Rosemary C. Sarri
The juvenile justice system was established with the 1899 founding in Chicago of the Juvenile Court, an institution that spread to all the states in a short period of time. The history, organization, structure, and operations of the system are described along with its growth along with increasing Among the key issues examined are: gender, overrepresentation of children of color, placement of mentally ill and abused or neglected children, human rights, and re-integration of juvenile offenders after their returning home.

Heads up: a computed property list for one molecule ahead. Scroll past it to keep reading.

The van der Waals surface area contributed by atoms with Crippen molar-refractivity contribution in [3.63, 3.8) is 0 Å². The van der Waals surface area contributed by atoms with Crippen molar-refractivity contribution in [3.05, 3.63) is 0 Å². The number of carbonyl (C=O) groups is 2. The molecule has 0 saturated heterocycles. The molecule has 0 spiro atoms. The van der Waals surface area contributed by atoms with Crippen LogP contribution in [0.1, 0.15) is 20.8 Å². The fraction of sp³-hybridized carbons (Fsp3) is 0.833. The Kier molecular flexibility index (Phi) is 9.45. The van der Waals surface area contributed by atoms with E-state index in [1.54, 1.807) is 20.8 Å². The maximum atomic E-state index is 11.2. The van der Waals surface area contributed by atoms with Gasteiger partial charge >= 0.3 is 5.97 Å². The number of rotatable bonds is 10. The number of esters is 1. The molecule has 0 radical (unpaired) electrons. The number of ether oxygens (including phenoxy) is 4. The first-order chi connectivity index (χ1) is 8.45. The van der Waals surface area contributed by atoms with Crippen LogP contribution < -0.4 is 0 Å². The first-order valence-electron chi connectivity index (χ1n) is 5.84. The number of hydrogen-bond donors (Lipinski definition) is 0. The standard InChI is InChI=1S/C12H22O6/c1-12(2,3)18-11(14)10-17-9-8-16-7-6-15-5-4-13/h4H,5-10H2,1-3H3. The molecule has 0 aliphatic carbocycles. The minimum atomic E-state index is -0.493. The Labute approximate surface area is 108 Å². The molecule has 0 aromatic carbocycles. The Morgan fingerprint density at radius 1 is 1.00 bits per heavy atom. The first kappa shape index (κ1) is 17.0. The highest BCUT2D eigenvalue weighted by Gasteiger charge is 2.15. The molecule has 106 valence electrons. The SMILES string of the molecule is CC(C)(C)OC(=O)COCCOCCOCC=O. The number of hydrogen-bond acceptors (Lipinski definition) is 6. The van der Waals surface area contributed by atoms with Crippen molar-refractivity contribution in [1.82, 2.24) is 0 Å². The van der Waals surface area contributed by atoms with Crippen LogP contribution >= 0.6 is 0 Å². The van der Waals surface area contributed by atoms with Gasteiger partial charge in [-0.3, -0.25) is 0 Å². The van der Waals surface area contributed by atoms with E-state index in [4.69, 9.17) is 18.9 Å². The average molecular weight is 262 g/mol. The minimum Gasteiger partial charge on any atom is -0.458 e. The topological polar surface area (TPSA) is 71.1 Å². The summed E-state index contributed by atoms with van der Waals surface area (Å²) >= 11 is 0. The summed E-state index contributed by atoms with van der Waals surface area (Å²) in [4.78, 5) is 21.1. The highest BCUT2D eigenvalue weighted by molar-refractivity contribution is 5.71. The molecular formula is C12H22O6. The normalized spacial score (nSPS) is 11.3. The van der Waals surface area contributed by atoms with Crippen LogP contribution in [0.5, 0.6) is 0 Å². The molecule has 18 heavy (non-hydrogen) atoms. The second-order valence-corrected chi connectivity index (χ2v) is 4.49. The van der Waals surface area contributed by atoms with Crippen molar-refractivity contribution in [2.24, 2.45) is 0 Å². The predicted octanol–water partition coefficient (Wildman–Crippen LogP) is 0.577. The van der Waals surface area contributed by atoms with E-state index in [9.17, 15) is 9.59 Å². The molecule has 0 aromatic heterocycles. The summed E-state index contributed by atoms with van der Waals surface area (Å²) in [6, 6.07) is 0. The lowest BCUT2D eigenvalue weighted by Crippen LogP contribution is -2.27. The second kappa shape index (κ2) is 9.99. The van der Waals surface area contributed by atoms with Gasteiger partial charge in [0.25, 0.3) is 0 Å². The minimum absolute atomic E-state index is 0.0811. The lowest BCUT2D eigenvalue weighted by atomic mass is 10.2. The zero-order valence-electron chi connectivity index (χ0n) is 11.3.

This section defines and discusses the jurisdictions of the juvenile and family courts as well as their influences on social work practice. The history of the court, several interpretations of it, as well as various reform efforts are reviewed. Opportunities for social workers to be employed by the numerous agencies affiliated with the court, as well as several nontraditional social work roles, are outlined in this section. The final two parts of the section discuss the major innovations and primary challenges faced by the contemporary court such as gender, class, and racial biases in the system, questions about the effectiveness of the court and associated programs. Finally, proposals to abolish or reinvent the juvenile court are presented.
Robert G. Madden